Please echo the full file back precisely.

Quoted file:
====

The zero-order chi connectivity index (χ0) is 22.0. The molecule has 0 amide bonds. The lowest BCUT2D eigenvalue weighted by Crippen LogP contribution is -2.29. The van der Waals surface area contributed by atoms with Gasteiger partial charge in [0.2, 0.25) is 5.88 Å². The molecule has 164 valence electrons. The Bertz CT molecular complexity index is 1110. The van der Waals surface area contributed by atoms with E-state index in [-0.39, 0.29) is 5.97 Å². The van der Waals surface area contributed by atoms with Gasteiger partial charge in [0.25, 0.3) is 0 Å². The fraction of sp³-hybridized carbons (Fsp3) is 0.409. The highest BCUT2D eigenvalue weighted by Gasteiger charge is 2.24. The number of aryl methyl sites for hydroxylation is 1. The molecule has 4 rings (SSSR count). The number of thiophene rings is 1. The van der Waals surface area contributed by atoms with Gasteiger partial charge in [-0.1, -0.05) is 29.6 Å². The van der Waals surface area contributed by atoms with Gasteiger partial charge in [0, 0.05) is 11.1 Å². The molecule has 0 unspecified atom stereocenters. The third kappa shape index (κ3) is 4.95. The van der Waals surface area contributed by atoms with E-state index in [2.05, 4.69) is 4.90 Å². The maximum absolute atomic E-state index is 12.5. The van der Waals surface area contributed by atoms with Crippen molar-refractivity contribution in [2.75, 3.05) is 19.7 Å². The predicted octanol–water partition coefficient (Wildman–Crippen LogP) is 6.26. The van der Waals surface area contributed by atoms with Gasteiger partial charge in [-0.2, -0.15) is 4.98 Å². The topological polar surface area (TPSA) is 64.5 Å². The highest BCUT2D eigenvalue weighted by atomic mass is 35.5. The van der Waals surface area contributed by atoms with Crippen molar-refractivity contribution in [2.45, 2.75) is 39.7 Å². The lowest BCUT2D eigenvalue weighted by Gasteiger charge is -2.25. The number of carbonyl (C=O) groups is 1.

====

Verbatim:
The zero-order chi connectivity index (χ0) is 22.0. The molecule has 0 amide bonds. The lowest BCUT2D eigenvalue weighted by Crippen LogP contribution is -2.29. The van der Waals surface area contributed by atoms with Gasteiger partial charge in [0.2, 0.25) is 5.88 Å². The molecule has 164 valence electrons. The Bertz CT molecular complexity index is 1110. The van der Waals surface area contributed by atoms with E-state index in [-0.39, 0.29) is 5.97 Å². The van der Waals surface area contributed by atoms with Gasteiger partial charge in [0.25, 0.3) is 0 Å². The fraction of sp³-hybridized carbons (Fsp3) is 0.409. The highest BCUT2D eigenvalue weighted by Gasteiger charge is 2.24. The number of aryl methyl sites for hydroxylation is 1. The molecule has 4 rings (SSSR count). The number of thiophene rings is 1. The van der Waals surface area contributed by atoms with Gasteiger partial charge in [-0.1, -0.05) is 29.6 Å². The van der Waals surface area contributed by atoms with Gasteiger partial charge in [0, 0.05) is 11.1 Å². The molecule has 0 unspecified atom stereocenters. The third kappa shape index (κ3) is 4.95. The van der Waals surface area contributed by atoms with E-state index in [2.05, 4.69) is 4.90 Å². The maximum absolute atomic E-state index is 12.5. The van der Waals surface area contributed by atoms with Crippen molar-refractivity contribution in [2.75, 3.05) is 19.7 Å². The predicted octanol–water partition coefficient (Wildman–Crippen LogP) is 6.26. The van der Waals surface area contributed by atoms with Gasteiger partial charge in [-0.2, -0.15) is 4.98 Å². The topological polar surface area (TPSA) is 64.5 Å². The highest BCUT2D eigenvalue weighted by atomic mass is 35.5. The van der Waals surface area contributed by atoms with Crippen molar-refractivity contribution in [2.45, 2.75) is 39.7 Å². The lowest BCUT2D eigenvalue weighted by Gasteiger charge is -2.25. The number of carbonyl (C=O) groups is 1.